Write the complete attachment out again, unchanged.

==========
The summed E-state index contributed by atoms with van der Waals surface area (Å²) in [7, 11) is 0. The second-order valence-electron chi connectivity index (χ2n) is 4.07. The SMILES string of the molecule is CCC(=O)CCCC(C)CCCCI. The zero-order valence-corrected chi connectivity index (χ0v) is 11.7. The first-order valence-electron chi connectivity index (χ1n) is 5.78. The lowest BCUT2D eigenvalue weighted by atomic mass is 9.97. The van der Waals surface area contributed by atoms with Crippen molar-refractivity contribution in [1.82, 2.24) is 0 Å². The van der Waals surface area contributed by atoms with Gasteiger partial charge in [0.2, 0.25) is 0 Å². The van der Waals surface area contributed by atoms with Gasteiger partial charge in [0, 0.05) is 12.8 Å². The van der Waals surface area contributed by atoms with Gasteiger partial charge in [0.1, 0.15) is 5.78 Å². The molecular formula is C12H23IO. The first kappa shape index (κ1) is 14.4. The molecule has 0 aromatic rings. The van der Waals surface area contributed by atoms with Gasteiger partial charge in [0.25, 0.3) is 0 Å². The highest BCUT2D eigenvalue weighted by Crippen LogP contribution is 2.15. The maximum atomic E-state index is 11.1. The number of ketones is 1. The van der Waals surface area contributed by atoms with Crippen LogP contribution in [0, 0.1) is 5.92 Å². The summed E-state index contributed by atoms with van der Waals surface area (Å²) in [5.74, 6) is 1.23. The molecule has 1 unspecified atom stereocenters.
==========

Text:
The summed E-state index contributed by atoms with van der Waals surface area (Å²) in [7, 11) is 0. The second-order valence-electron chi connectivity index (χ2n) is 4.07. The SMILES string of the molecule is CCC(=O)CCCC(C)CCCCI. The zero-order valence-corrected chi connectivity index (χ0v) is 11.7. The first-order valence-electron chi connectivity index (χ1n) is 5.78. The lowest BCUT2D eigenvalue weighted by atomic mass is 9.97. The van der Waals surface area contributed by atoms with Crippen molar-refractivity contribution in [1.82, 2.24) is 0 Å². The van der Waals surface area contributed by atoms with Gasteiger partial charge in [0.2, 0.25) is 0 Å². The van der Waals surface area contributed by atoms with Gasteiger partial charge in [0, 0.05) is 12.8 Å². The van der Waals surface area contributed by atoms with Gasteiger partial charge in [0.1, 0.15) is 5.78 Å². The molecular formula is C12H23IO. The first kappa shape index (κ1) is 14.4. The molecule has 0 aromatic rings. The van der Waals surface area contributed by atoms with Gasteiger partial charge in [0.25, 0.3) is 0 Å². The highest BCUT2D eigenvalue weighted by Crippen LogP contribution is 2.15. The maximum atomic E-state index is 11.1. The number of ketones is 1. The van der Waals surface area contributed by atoms with Crippen LogP contribution in [0, 0.1) is 5.92 Å². The summed E-state index contributed by atoms with van der Waals surface area (Å²) in [5.74, 6) is 1.23. The molecule has 1 unspecified atom stereocenters.